Pumping Continues at Leaking Australian Dam

Pumping Continues at Leaking Australian Dam
Ross River Dam at over 230 percent capacity in Far North Queensland, Australia. (Neilly Group Engineering/Storyful)

Engineers have continued pumping water from a leaking Victorian dam throughout the night, with fears it could burst and inundate homes.

More than 100 people spent a second night away from their homes after leaks were identified at the 180-megalitre private dam in Torquay, near Geelong.

Volunteers and support agencies knocked on doors at over 40 homes around 1.30 a.m. on Saturday, telling 109 people to leave. A few residents refused to do so.

Victoria Police provided evacuation assistance—and will remain in the affected area to safeguard residents and their properties.

Affected residents were later told in a community meeting that six pumps were being used to reduce the water in the dam to ground level—about 60 megalitres worth.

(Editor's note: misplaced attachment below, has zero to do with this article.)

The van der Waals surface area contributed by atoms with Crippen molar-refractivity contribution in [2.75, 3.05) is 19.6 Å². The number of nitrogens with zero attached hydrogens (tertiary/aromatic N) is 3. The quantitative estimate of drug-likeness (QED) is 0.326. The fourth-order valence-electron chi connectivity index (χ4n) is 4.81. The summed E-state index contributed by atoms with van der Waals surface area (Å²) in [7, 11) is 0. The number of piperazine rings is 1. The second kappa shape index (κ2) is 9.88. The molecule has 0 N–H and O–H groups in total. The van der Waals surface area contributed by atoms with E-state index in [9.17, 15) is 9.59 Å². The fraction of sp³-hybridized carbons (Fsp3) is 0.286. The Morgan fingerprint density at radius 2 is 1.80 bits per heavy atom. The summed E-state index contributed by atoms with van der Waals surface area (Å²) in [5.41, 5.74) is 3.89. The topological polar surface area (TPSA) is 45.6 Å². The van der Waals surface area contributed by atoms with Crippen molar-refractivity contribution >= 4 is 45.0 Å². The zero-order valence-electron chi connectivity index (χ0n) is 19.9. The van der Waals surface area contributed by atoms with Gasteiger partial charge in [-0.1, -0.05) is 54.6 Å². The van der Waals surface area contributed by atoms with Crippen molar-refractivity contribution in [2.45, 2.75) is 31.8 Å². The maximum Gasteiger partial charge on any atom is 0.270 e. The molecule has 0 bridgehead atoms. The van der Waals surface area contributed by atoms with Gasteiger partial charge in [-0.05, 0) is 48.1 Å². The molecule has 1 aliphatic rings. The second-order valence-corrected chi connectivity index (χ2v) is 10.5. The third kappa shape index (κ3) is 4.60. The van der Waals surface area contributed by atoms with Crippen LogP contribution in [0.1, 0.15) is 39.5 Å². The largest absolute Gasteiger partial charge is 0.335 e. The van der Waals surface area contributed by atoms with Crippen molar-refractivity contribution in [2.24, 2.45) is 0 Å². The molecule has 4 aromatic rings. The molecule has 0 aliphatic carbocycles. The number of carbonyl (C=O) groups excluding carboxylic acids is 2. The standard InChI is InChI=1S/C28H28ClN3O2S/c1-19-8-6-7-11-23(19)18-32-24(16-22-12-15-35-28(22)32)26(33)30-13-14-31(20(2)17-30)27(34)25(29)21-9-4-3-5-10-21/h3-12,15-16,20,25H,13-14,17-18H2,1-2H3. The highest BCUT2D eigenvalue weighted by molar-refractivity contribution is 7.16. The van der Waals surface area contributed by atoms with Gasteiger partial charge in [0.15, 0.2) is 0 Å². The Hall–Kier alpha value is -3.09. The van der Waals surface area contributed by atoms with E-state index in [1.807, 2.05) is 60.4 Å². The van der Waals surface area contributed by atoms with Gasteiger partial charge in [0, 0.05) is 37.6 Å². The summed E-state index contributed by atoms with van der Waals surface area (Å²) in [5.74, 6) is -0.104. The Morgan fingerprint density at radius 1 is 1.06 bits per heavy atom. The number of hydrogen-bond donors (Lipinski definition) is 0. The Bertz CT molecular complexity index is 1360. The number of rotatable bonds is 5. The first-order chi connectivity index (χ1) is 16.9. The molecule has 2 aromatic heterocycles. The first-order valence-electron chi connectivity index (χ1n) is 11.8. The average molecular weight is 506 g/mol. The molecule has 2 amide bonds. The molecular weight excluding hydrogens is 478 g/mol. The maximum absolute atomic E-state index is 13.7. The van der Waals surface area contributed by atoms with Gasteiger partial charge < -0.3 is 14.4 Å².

Engineers do not know the cause of the dam's leaks and are investigating backyards and the surrounding area in a bid to discover why.

Pumping out the water will take pressure off the dam.

Residents are likely to be allowed to return home on Sunday afternoon once the dam's water level is lower.

An update from Victoria State Emergency Service (VICSES) said that there have been reports of loss of power.

"VICSES is urging residents in the vicinity to remain alert, and if any floodwater does occur to safely move away from the area," VICSES statement wrote.

"Environmental consideration has been given to the dam waters, and testing of the waters has taken place.

"Environmental officers are testing the site to determine any potential downstream environmental effects."

VICSES will update residents throughout the morning.

The Epoch Times contributed to this article.